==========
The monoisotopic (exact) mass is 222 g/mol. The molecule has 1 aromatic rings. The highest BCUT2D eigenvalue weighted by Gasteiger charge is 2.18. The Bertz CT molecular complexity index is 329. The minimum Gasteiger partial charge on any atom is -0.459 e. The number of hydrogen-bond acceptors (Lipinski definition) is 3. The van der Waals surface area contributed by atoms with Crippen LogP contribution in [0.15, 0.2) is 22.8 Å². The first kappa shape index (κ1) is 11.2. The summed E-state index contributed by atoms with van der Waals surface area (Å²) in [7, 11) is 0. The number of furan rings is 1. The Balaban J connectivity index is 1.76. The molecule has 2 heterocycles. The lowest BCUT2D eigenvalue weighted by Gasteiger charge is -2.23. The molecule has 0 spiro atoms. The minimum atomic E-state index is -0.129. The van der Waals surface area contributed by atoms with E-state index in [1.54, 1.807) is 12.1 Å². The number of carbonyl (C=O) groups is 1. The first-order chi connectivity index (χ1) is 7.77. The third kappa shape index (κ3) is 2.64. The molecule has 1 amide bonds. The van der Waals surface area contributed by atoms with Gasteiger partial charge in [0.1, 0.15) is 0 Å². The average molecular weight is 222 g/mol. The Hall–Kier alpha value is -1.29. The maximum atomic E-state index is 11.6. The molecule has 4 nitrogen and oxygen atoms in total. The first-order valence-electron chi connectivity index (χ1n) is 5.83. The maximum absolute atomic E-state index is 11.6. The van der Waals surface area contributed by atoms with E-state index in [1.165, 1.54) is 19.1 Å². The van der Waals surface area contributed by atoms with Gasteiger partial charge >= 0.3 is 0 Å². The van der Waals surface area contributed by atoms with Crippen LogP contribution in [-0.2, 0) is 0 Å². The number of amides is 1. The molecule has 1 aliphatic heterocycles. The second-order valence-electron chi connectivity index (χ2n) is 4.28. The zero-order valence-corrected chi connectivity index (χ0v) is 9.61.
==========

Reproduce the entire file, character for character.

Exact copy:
The monoisotopic (exact) mass is 222 g/mol. The molecule has 1 aromatic rings. The highest BCUT2D eigenvalue weighted by Gasteiger charge is 2.18. The Bertz CT molecular complexity index is 329. The minimum Gasteiger partial charge on any atom is -0.459 e. The number of hydrogen-bond acceptors (Lipinski definition) is 3. The van der Waals surface area contributed by atoms with Crippen LogP contribution in [0.15, 0.2) is 22.8 Å². The first kappa shape index (κ1) is 11.2. The summed E-state index contributed by atoms with van der Waals surface area (Å²) in [7, 11) is 0. The number of furan rings is 1. The Balaban J connectivity index is 1.76. The molecule has 2 heterocycles. The lowest BCUT2D eigenvalue weighted by Gasteiger charge is -2.23. The molecule has 0 spiro atoms. The minimum atomic E-state index is -0.129. The van der Waals surface area contributed by atoms with E-state index in [1.54, 1.807) is 12.1 Å². The number of carbonyl (C=O) groups is 1. The first-order chi connectivity index (χ1) is 7.77. The third kappa shape index (κ3) is 2.64. The molecule has 1 amide bonds. The van der Waals surface area contributed by atoms with Gasteiger partial charge in [0.1, 0.15) is 0 Å². The average molecular weight is 222 g/mol. The Hall–Kier alpha value is -1.29. The maximum atomic E-state index is 11.6. The molecule has 4 nitrogen and oxygen atoms in total. The first-order valence-electron chi connectivity index (χ1n) is 5.83. The maximum absolute atomic E-state index is 11.6. The van der Waals surface area contributed by atoms with E-state index in [1.165, 1.54) is 19.1 Å². The van der Waals surface area contributed by atoms with Gasteiger partial charge >= 0.3 is 0 Å². The van der Waals surface area contributed by atoms with Crippen LogP contribution in [-0.2, 0) is 0 Å². The number of amides is 1. The molecule has 1 aliphatic heterocycles. The second-order valence-electron chi connectivity index (χ2n) is 4.28. The zero-order valence-corrected chi connectivity index (χ0v) is 9.61.